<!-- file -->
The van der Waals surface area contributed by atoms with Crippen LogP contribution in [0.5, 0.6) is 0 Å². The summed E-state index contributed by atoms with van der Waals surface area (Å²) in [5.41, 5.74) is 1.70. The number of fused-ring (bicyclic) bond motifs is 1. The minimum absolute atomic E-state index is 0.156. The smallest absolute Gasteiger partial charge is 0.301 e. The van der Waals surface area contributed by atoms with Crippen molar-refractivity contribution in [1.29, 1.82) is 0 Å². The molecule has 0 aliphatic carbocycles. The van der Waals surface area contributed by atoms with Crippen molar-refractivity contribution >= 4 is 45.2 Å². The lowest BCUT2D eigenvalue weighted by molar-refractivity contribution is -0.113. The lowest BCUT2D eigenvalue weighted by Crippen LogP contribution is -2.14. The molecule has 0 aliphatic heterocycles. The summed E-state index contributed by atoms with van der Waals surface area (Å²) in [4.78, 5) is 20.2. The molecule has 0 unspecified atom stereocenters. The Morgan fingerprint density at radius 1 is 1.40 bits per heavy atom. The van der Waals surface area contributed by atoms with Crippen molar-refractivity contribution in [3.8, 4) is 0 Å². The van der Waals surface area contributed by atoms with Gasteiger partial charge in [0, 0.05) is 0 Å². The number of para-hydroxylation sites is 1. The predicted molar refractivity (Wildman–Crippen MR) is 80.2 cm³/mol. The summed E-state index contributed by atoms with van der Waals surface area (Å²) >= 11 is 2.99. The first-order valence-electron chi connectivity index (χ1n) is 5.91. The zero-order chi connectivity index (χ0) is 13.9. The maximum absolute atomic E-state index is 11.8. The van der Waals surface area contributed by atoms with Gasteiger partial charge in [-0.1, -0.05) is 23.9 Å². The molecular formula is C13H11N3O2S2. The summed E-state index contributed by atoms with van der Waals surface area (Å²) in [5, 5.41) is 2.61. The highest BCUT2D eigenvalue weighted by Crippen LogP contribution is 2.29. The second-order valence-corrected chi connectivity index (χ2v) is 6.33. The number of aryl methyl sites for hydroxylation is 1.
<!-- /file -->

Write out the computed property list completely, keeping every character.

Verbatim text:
The van der Waals surface area contributed by atoms with Crippen LogP contribution in [0.5, 0.6) is 0 Å². The summed E-state index contributed by atoms with van der Waals surface area (Å²) in [5.41, 5.74) is 1.70. The number of fused-ring (bicyclic) bond motifs is 1. The minimum absolute atomic E-state index is 0.156. The smallest absolute Gasteiger partial charge is 0.301 e. The van der Waals surface area contributed by atoms with Crippen molar-refractivity contribution in [1.29, 1.82) is 0 Å². The molecule has 0 aliphatic carbocycles. The van der Waals surface area contributed by atoms with Crippen molar-refractivity contribution >= 4 is 45.2 Å². The lowest BCUT2D eigenvalue weighted by molar-refractivity contribution is -0.113. The lowest BCUT2D eigenvalue weighted by Crippen LogP contribution is -2.14. The molecule has 0 aliphatic heterocycles. The summed E-state index contributed by atoms with van der Waals surface area (Å²) in [4.78, 5) is 20.2. The molecule has 0 unspecified atom stereocenters. The Morgan fingerprint density at radius 1 is 1.40 bits per heavy atom. The van der Waals surface area contributed by atoms with Crippen molar-refractivity contribution in [3.8, 4) is 0 Å². The van der Waals surface area contributed by atoms with Gasteiger partial charge in [0, 0.05) is 0 Å². The number of para-hydroxylation sites is 1. The predicted molar refractivity (Wildman–Crippen MR) is 80.2 cm³/mol. The summed E-state index contributed by atoms with van der Waals surface area (Å²) >= 11 is 2.99. The first-order valence-electron chi connectivity index (χ1n) is 5.91. The zero-order chi connectivity index (χ0) is 13.9. The maximum absolute atomic E-state index is 11.8. The van der Waals surface area contributed by atoms with Gasteiger partial charge in [-0.1, -0.05) is 23.9 Å². The molecular formula is C13H11N3O2S2. The summed E-state index contributed by atoms with van der Waals surface area (Å²) in [5, 5.41) is 2.61. The highest BCUT2D eigenvalue weighted by Crippen LogP contribution is 2.29. The second-order valence-corrected chi connectivity index (χ2v) is 6.33. The number of aryl methyl sites for hydroxylation is 1.